Saturday, July 7, 2012

Black Sabbath - "Born Again" (LP Review)

Black Sabbath's 1983 LP "Born Again" has to be the most unfairly maligned major artist LPs ever released.  Contemporary reviews panned the LP ("one of heavy metal's all-time greatest disappointments").  Few liked the production ("in a misguided attempt to record the heaviest album ever, [they] came away with the muddiest instead"), and nobody liked the cover art, including the person that created it (black-sabbath.com has a nice article with quotes from the artist explaining the cover's origin).  The supporting tour was a comedy of errors (more on that later). 

In late 1982, Black Sabbath was looking to replace its vocalist for the 3rd time in as many years.  Ronnie James Dio had joined the band in 1980, replacing the venerable Ozzy Osbourne, but had left in 1982 in a bitter dispute with Tony Iommi.  The replacement was Ian Gillan, who had been quite successful fronting Deep Purple during their height of popularity.  So you have a set of veterans trying to recapture the magic of 10+ years ago, especially in light of their style of music about to be supplanted by the emerging sub-genre of thrash metal (remember: "Kill 'Em All" also came out in 1983).  Add to this mix a family feud (Ozzy & Sharon Arden vs. Black Sabbath & Don Arden (Sabbath's manager and Sharon's father)), and the result is simply a band trying really, really hard -- perhaps too hard -- to be the heaviest thing out there.

Here's where I stand: this is actually a pretty good LP.  Not a great LP, mind you.  But a good one nonetheless, even if it doesn't hold up to the classic Ozzy-led Sabbath LPs, or even the two Dio LPs.  It is leagues ahead of the last two Ozzy Sabbath LPs (remember "Technical Ecstasy" and "Never Say Die"?  I didn't think so). 
  • cover art: I agree with bassist Geezer Butler, who said of the cover: "It’s shit. but it’s fucking great!"
  • production: Geezer's quote applies here too.
  • Ian Gillan: I love Deep Purple, I love Black Sabbath, and I have no problems with Purple Sabbath (full disclosure: I also kinda liked Glenn Hughes on "Seventh Star", even though that barely qualified as Black Sabbath).
But I'm here to tell you that even if you have never heard of this LP, you should celebrate its very existence for one reason:
It is the cornerstone of "This Is Spinal Tap".
Ok, sure, there are plenty of rock/metal cliches for Spinal Tap to mine, and maybe Spinal Tap would have existed without this LP, but it would not have been as funny.  Here, in increasing order of priority, here are the contributions of "Born Again" to Spinal Tap:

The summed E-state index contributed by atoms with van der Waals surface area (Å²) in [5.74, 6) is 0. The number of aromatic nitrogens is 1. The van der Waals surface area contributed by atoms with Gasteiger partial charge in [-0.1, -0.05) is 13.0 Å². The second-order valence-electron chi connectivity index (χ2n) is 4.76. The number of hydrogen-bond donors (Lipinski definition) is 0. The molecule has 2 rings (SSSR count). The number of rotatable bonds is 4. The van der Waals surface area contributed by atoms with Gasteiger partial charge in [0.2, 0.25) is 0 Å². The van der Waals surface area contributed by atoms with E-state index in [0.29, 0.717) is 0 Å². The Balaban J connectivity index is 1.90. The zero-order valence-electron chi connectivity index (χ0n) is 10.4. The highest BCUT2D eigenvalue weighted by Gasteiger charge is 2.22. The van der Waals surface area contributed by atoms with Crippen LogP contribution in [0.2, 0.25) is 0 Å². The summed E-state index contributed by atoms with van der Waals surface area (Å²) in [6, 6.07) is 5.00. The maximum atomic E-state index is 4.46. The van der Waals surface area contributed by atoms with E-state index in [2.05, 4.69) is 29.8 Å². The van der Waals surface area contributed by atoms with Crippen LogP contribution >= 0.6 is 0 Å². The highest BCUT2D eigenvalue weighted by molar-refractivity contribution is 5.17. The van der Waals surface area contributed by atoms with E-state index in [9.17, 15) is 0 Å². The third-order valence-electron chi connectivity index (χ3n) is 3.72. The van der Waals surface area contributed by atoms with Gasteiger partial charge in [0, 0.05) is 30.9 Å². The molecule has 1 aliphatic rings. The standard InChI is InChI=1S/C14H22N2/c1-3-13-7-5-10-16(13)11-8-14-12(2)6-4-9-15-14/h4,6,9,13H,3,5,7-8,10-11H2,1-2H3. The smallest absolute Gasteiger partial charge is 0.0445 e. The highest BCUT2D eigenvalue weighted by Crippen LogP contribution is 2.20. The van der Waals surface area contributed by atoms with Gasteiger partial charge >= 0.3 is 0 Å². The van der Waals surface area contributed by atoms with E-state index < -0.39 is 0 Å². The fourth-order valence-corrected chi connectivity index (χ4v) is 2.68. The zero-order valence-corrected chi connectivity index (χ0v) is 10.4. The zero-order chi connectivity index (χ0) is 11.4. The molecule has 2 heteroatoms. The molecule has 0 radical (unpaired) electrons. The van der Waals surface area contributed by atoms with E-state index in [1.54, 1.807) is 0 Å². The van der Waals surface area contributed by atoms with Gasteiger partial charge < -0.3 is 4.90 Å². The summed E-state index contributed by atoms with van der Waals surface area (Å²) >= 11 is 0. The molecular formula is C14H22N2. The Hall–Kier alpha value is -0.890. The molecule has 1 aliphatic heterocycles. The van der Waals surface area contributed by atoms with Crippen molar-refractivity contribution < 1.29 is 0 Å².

Yes, the "Born Again" tour gave us Stonehenge.  And not just Stonehenge mind you, but Stonehenge with a dwarf, because who doesn't look at the 20+ feet-high trilithons and think "you know what's missing?  a dwarf."  In real life, the Sabbath Stonehenge set was actually too big (because of a feet vs. meters confusion) to fit in most venues instead of too small ("I think that the problem *may* have been, that there was a Stonehenge monument on the stage that was in danger of being *crushed* by a *dwarf*. Alright?"). Here's a short reflection from Ian Gillan about Stonehenge (transcript).

In summary, this is an enjoyable, but not classic, LP.  And in retrospect, it was Sabbath's last commercially or critically significant studio LP.

Standout songs: "Trashed" (there just aren't enough songs celebrating drunk driving...), "Disturbing The Priest" (and even rarer: songs inspired about interrupting choir practice), "Zero The Hero", "Digital Bitch" (and the rarest rock genre of all: songs trashing Ozzy's wife), "Born Again" (Iommi's guitar sound on this is great), "Keep It Warm" (well-suited for Gillan's style).

Skip' em songs:  none.

Final score: 6/10.  Stonehenge, people, it gave us Stonehenge: "Where the dew drops cry and the cats meow".

Bonus links #1: official videos -- caution: they're really awful and will make you enjoy the songs less:  "Trashed", "Zero The Hero"

Bonus links #2: bootlegs of unmixed demos are floating around the web (illogical contraption, viva les bootlegs).

Bonus image:  The magazine image that became the cover:


Bad Bonus link: The Guardian has an article that points out problems with the timing of Black Sabbath influencing "This Is Spinal Tap": the band's tour and the movie both occurred in 1984.  But that would mean that life imitated art, down to dwarfs and dimensionally inappropriate Stonehenges, and that is just too terrible to contemplate.  I'm sticking with my more comforting ordering of events.

Update: Bad Bonus links #2: Turns out, the Stonehenge bit was in the original, 1982 20 minute demo version of the movie, entitled "Spinal Tap: The Final Tour".  Here is a direct link to the scene, and here is the full demo (parts 1 and 2).  Sabbath would not have known about the 20 minute demo film in 1983/84, so I guess this is like Newton and Leibniz

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